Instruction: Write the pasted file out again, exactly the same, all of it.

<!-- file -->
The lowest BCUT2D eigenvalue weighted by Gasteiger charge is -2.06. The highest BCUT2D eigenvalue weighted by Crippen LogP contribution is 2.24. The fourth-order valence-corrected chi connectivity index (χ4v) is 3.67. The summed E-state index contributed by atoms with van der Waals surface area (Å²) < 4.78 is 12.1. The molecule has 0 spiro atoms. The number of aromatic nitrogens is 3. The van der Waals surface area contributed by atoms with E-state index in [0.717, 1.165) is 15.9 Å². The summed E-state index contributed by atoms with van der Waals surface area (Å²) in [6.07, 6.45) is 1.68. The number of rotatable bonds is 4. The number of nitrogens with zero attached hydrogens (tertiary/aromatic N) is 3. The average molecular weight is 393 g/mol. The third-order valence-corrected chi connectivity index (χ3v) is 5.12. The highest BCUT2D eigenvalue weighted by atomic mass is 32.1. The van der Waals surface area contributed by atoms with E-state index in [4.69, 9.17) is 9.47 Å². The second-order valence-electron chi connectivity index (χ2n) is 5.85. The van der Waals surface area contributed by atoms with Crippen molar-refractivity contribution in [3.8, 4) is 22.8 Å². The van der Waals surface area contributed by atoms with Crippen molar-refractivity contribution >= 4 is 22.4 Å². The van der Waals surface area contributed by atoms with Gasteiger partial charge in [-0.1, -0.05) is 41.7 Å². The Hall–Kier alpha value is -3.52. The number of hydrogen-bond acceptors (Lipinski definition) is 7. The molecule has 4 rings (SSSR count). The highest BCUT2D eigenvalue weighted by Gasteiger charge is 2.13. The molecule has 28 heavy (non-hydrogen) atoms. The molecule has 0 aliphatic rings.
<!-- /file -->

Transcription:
The lowest BCUT2D eigenvalue weighted by Gasteiger charge is -2.06. The highest BCUT2D eigenvalue weighted by Crippen LogP contribution is 2.24. The fourth-order valence-corrected chi connectivity index (χ4v) is 3.67. The summed E-state index contributed by atoms with van der Waals surface area (Å²) < 4.78 is 12.1. The molecule has 0 spiro atoms. The number of aromatic nitrogens is 3. The van der Waals surface area contributed by atoms with E-state index in [0.717, 1.165) is 15.9 Å². The summed E-state index contributed by atoms with van der Waals surface area (Å²) in [6.07, 6.45) is 1.68. The number of rotatable bonds is 4. The number of nitrogens with zero attached hydrogens (tertiary/aromatic N) is 3. The average molecular weight is 393 g/mol. The third-order valence-corrected chi connectivity index (χ3v) is 5.12. The highest BCUT2D eigenvalue weighted by atomic mass is 32.1. The van der Waals surface area contributed by atoms with E-state index in [4.69, 9.17) is 9.47 Å². The second-order valence-electron chi connectivity index (χ2n) is 5.85. The van der Waals surface area contributed by atoms with Crippen molar-refractivity contribution in [3.8, 4) is 22.8 Å². The van der Waals surface area contributed by atoms with Crippen molar-refractivity contribution >= 4 is 22.4 Å². The van der Waals surface area contributed by atoms with Gasteiger partial charge in [-0.1, -0.05) is 41.7 Å². The Hall–Kier alpha value is -3.52. The number of hydrogen-bond acceptors (Lipinski definition) is 7. The molecule has 4 rings (SSSR count). The highest BCUT2D eigenvalue weighted by Gasteiger charge is 2.13. The molecule has 28 heavy (non-hydrogen) atoms. The molecule has 0 aliphatic rings.